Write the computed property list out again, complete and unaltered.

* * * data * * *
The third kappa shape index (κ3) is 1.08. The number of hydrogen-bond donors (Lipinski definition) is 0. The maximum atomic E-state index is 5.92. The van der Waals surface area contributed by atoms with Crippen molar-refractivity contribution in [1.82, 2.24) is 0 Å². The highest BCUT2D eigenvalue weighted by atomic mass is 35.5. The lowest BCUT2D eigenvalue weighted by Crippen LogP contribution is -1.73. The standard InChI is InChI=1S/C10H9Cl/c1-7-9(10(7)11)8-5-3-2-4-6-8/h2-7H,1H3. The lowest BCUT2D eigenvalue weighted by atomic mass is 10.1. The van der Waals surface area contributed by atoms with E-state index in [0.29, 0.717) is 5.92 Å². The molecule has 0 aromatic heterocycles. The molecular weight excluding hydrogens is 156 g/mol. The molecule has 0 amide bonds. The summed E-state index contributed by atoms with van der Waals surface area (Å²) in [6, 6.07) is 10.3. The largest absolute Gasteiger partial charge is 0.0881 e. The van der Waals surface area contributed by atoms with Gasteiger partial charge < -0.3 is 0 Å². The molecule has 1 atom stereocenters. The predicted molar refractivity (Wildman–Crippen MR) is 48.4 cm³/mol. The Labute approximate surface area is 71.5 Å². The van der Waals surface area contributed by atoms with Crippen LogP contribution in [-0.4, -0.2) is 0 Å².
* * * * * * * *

The third kappa shape index (κ3) is 1.08. The number of hydrogen-bond donors (Lipinski definition) is 0. The maximum atomic E-state index is 5.92. The van der Waals surface area contributed by atoms with Crippen molar-refractivity contribution in [1.82, 2.24) is 0 Å². The highest BCUT2D eigenvalue weighted by atomic mass is 35.5. The lowest BCUT2D eigenvalue weighted by Crippen LogP contribution is -1.73. The standard InChI is InChI=1S/C10H9Cl/c1-7-9(10(7)11)8-5-3-2-4-6-8/h2-7H,1H3. The lowest BCUT2D eigenvalue weighted by atomic mass is 10.1. The van der Waals surface area contributed by atoms with E-state index in [0.29, 0.717) is 5.92 Å². The molecule has 0 aromatic heterocycles. The molecular weight excluding hydrogens is 156 g/mol. The molecule has 0 amide bonds. The summed E-state index contributed by atoms with van der Waals surface area (Å²) in [6, 6.07) is 10.3. The largest absolute Gasteiger partial charge is 0.0881 e. The van der Waals surface area contributed by atoms with Gasteiger partial charge < -0.3 is 0 Å². The molecule has 1 atom stereocenters. The predicted molar refractivity (Wildman–Crippen MR) is 48.4 cm³/mol. The Labute approximate surface area is 71.5 Å². The van der Waals surface area contributed by atoms with Crippen LogP contribution in [-0.4, -0.2) is 0 Å².